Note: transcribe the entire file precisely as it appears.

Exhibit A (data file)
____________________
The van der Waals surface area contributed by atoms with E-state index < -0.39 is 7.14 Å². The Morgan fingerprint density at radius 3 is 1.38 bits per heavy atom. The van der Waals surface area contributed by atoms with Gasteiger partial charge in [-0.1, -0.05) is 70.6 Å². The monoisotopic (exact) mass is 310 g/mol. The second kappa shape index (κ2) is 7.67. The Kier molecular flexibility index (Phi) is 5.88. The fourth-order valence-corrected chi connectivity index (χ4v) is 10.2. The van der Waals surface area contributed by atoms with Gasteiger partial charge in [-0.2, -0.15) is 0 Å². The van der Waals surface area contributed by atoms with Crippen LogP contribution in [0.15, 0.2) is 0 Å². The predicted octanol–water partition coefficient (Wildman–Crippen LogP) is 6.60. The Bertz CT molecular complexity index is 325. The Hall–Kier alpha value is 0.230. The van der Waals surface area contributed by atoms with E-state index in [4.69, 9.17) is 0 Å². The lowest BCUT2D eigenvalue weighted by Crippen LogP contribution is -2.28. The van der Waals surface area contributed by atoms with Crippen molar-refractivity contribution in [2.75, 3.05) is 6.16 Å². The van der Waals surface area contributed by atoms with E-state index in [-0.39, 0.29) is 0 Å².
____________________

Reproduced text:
The van der Waals surface area contributed by atoms with E-state index < -0.39 is 7.14 Å². The Morgan fingerprint density at radius 3 is 1.38 bits per heavy atom. The van der Waals surface area contributed by atoms with Gasteiger partial charge in [-0.1, -0.05) is 70.6 Å². The monoisotopic (exact) mass is 310 g/mol. The second kappa shape index (κ2) is 7.67. The Kier molecular flexibility index (Phi) is 5.88. The fourth-order valence-corrected chi connectivity index (χ4v) is 10.2. The van der Waals surface area contributed by atoms with Gasteiger partial charge in [-0.2, -0.15) is 0 Å². The van der Waals surface area contributed by atoms with Crippen LogP contribution in [0.15, 0.2) is 0 Å². The predicted octanol–water partition coefficient (Wildman–Crippen LogP) is 6.60. The Bertz CT molecular complexity index is 325. The Hall–Kier alpha value is 0.230. The van der Waals surface area contributed by atoms with E-state index in [4.69, 9.17) is 0 Å². The lowest BCUT2D eigenvalue weighted by Crippen LogP contribution is -2.28. The van der Waals surface area contributed by atoms with Crippen molar-refractivity contribution in [2.75, 3.05) is 6.16 Å². The van der Waals surface area contributed by atoms with E-state index in [-0.39, 0.29) is 0 Å².